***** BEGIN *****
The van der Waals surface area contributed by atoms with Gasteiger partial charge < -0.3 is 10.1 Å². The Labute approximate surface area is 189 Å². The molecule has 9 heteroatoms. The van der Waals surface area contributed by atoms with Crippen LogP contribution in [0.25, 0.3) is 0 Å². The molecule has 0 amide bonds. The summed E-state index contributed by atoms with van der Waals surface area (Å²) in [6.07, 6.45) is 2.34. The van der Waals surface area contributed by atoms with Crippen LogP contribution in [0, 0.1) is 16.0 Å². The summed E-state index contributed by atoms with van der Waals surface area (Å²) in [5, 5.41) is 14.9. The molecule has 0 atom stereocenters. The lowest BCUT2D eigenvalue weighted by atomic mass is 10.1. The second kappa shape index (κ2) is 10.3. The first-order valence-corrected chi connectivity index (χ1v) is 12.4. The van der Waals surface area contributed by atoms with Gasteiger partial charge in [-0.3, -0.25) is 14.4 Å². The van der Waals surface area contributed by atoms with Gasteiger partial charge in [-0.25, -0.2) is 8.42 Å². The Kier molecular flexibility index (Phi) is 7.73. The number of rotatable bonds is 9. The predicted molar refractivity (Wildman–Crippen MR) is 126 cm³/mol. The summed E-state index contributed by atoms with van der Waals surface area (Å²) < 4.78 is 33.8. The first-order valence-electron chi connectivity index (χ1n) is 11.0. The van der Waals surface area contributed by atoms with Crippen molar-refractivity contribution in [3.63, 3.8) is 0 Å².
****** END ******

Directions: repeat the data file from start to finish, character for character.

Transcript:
The van der Waals surface area contributed by atoms with Gasteiger partial charge < -0.3 is 10.1 Å². The Labute approximate surface area is 189 Å². The molecule has 9 heteroatoms. The van der Waals surface area contributed by atoms with Crippen LogP contribution in [0.25, 0.3) is 0 Å². The molecule has 0 amide bonds. The summed E-state index contributed by atoms with van der Waals surface area (Å²) in [6.07, 6.45) is 2.34. The van der Waals surface area contributed by atoms with Crippen LogP contribution in [0, 0.1) is 16.0 Å². The summed E-state index contributed by atoms with van der Waals surface area (Å²) in [5, 5.41) is 14.9. The molecule has 0 atom stereocenters. The lowest BCUT2D eigenvalue weighted by atomic mass is 10.1. The second kappa shape index (κ2) is 10.3. The first-order valence-corrected chi connectivity index (χ1v) is 12.4. The van der Waals surface area contributed by atoms with Gasteiger partial charge in [-0.3, -0.25) is 14.4 Å². The van der Waals surface area contributed by atoms with Gasteiger partial charge in [-0.25, -0.2) is 8.42 Å². The Kier molecular flexibility index (Phi) is 7.73. The number of rotatable bonds is 9. The predicted molar refractivity (Wildman–Crippen MR) is 126 cm³/mol. The summed E-state index contributed by atoms with van der Waals surface area (Å²) < 4.78 is 33.8. The first-order valence-electron chi connectivity index (χ1n) is 11.0. The van der Waals surface area contributed by atoms with Crippen molar-refractivity contribution in [3.63, 3.8) is 0 Å².